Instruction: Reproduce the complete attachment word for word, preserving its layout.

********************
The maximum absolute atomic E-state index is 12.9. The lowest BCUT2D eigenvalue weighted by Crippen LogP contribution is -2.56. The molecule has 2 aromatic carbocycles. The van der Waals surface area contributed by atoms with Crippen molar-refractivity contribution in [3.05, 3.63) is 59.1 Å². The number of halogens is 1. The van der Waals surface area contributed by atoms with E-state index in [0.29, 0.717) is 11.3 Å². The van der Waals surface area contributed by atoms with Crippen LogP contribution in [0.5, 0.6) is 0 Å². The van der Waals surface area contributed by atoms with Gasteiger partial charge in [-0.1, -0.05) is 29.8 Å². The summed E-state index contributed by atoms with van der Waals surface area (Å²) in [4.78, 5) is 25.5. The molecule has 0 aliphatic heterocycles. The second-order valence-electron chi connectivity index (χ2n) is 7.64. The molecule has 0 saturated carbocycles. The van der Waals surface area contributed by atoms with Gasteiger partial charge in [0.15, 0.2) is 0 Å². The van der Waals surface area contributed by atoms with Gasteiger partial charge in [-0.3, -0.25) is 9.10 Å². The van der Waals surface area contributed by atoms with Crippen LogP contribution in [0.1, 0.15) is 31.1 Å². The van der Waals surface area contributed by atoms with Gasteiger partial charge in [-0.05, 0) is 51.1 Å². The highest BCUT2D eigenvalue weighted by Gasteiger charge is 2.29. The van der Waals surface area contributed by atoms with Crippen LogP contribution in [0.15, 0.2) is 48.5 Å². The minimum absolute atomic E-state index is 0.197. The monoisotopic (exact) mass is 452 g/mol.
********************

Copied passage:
The maximum absolute atomic E-state index is 12.9. The lowest BCUT2D eigenvalue weighted by Crippen LogP contribution is -2.56. The molecule has 2 aromatic carbocycles. The van der Waals surface area contributed by atoms with Crippen molar-refractivity contribution in [3.05, 3.63) is 59.1 Å². The number of halogens is 1. The van der Waals surface area contributed by atoms with E-state index in [0.29, 0.717) is 11.3 Å². The van der Waals surface area contributed by atoms with Crippen LogP contribution in [0.5, 0.6) is 0 Å². The van der Waals surface area contributed by atoms with Gasteiger partial charge in [-0.1, -0.05) is 29.8 Å². The summed E-state index contributed by atoms with van der Waals surface area (Å²) in [4.78, 5) is 25.5. The molecule has 0 aliphatic heterocycles. The second-order valence-electron chi connectivity index (χ2n) is 7.64. The molecule has 0 saturated carbocycles. The van der Waals surface area contributed by atoms with Gasteiger partial charge in [0.15, 0.2) is 0 Å². The van der Waals surface area contributed by atoms with Gasteiger partial charge in [-0.3, -0.25) is 9.10 Å². The van der Waals surface area contributed by atoms with Crippen LogP contribution in [0.1, 0.15) is 31.1 Å². The van der Waals surface area contributed by atoms with Gasteiger partial charge in [-0.05, 0) is 51.1 Å². The highest BCUT2D eigenvalue weighted by Gasteiger charge is 2.29. The van der Waals surface area contributed by atoms with Crippen LogP contribution in [0.15, 0.2) is 48.5 Å². The minimum absolute atomic E-state index is 0.197. The monoisotopic (exact) mass is 452 g/mol.